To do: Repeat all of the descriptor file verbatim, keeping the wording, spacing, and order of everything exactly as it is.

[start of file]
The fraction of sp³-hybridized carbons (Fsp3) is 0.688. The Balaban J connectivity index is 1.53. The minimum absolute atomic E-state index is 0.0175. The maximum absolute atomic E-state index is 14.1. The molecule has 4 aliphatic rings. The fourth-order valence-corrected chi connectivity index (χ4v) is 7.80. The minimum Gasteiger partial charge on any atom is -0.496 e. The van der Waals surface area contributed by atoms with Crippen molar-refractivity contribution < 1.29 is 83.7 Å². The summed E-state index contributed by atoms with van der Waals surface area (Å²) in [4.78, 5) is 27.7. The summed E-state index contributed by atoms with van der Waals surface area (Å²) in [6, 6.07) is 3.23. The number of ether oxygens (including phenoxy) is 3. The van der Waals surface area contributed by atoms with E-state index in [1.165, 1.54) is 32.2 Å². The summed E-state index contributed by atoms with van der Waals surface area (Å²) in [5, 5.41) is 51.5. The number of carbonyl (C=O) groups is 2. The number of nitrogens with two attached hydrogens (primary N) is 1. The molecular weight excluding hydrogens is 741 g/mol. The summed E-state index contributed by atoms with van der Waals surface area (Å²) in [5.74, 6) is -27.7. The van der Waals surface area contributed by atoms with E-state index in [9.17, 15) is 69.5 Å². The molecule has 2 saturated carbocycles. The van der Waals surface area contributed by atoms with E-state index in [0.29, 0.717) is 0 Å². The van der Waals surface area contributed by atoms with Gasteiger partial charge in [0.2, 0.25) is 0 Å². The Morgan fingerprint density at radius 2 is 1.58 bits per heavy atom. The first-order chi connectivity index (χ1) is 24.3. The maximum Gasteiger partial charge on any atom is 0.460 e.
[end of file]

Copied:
The fraction of sp³-hybridized carbons (Fsp3) is 0.688. The Balaban J connectivity index is 1.53. The minimum absolute atomic E-state index is 0.0175. The maximum absolute atomic E-state index is 14.1. The molecule has 4 aliphatic rings. The fourth-order valence-corrected chi connectivity index (χ4v) is 7.80. The minimum Gasteiger partial charge on any atom is -0.496 e. The van der Waals surface area contributed by atoms with Crippen molar-refractivity contribution < 1.29 is 83.7 Å². The summed E-state index contributed by atoms with van der Waals surface area (Å²) in [4.78, 5) is 27.7. The summed E-state index contributed by atoms with van der Waals surface area (Å²) in [6, 6.07) is 3.23. The number of ether oxygens (including phenoxy) is 3. The van der Waals surface area contributed by atoms with E-state index in [1.165, 1.54) is 32.2 Å². The summed E-state index contributed by atoms with van der Waals surface area (Å²) in [5, 5.41) is 51.5. The number of carbonyl (C=O) groups is 2. The number of nitrogens with two attached hydrogens (primary N) is 1. The molecular weight excluding hydrogens is 741 g/mol. The summed E-state index contributed by atoms with van der Waals surface area (Å²) in [5.74, 6) is -27.7. The van der Waals surface area contributed by atoms with E-state index in [9.17, 15) is 69.5 Å². The molecule has 2 saturated carbocycles. The van der Waals surface area contributed by atoms with E-state index in [0.29, 0.717) is 0 Å². The van der Waals surface area contributed by atoms with Gasteiger partial charge in [0.2, 0.25) is 0 Å². The Morgan fingerprint density at radius 2 is 1.58 bits per heavy atom. The first-order chi connectivity index (χ1) is 24.3. The maximum Gasteiger partial charge on any atom is 0.460 e.